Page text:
Writing and illustrating a book is one thing. Having a book, especially a children's book, published is another thing altogether. Ford found himself literally singing and dancing for publishing houses to even get them to look at his work. The children's picture book industry is fierce and for unpublished authors, publishing houses can be a giant black hole. Ford circumvented the process, thought outside of the box, and recorded an original song, animated the story in Flash, and posted it to his website. It was genius. "I was able to capture attention by inviting editors into the Flying Lessons imaginary world of the doves and the airplane," states Ford. "The editors at Disney/Hyperion believe that the future of books is animation, so they asked if I would consider creating Flying Lessons animation into a storybook format and submitting it for publication consideration. The rest is history!" Ford has two additional books he has illustrated, The Name of This Book is Secret and Baby's Favorite Rhymes to Sign, that will hit stores in May.

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Ford now works as a full-time freelance illustrator and children's book author at The Pencil Factory warehouse in Brooklyn, New York, with other illustrators. "My illustration style is classic with a modern twist. It is influenced by the 1930s through the 1950s, and I try to draw clothes and objects that exist from these eras so that it feels familiar; as if it has been around for a while. The drawings are usually humorous and whimsical," elaborates Ford. "We all work, share our stories, critique each other's work, and strive to keep ourselves in check so that we maintain our individuality. I am fortunate to be a part of this group of illustrators because they are established, well respected, and very successful."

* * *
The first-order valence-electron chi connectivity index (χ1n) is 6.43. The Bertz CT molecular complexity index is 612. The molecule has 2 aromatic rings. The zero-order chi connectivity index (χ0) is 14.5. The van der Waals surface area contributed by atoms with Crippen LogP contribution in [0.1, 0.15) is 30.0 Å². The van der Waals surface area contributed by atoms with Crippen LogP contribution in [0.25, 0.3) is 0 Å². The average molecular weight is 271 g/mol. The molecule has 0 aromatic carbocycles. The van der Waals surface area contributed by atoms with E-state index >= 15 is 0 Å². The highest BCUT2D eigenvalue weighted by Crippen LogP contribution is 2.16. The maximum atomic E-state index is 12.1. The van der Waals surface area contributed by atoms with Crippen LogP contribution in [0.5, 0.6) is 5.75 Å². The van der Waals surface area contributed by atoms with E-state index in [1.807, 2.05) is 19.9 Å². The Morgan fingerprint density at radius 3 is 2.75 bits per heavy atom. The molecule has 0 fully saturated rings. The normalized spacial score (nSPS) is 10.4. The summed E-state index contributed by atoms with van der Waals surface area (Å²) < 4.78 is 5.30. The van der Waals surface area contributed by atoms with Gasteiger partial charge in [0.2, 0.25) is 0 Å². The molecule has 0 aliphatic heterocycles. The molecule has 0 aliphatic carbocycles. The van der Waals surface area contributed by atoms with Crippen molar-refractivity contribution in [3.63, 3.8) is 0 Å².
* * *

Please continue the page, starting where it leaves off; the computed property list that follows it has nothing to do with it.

During his free time Ford scours bookstores and neighborhood flea markets looking for illustrations and inspiration. With his resounding success Ford could toot his own horn, but for this young artist, it isn't his Openheim Awards, recognition from The Society of Illustrators, Communication Arts, 3x3, or American Illustration Chosen that he is most proud of. He humbly shares, "I've won some awards here and there, but my biggest success is just paying rent in New York!"

photography by gib ford
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Title Annotation:culture center
Author:Ward, Melanie M.
Publication:Mississippi Magazine
Date:May 1, 2010
Words:1165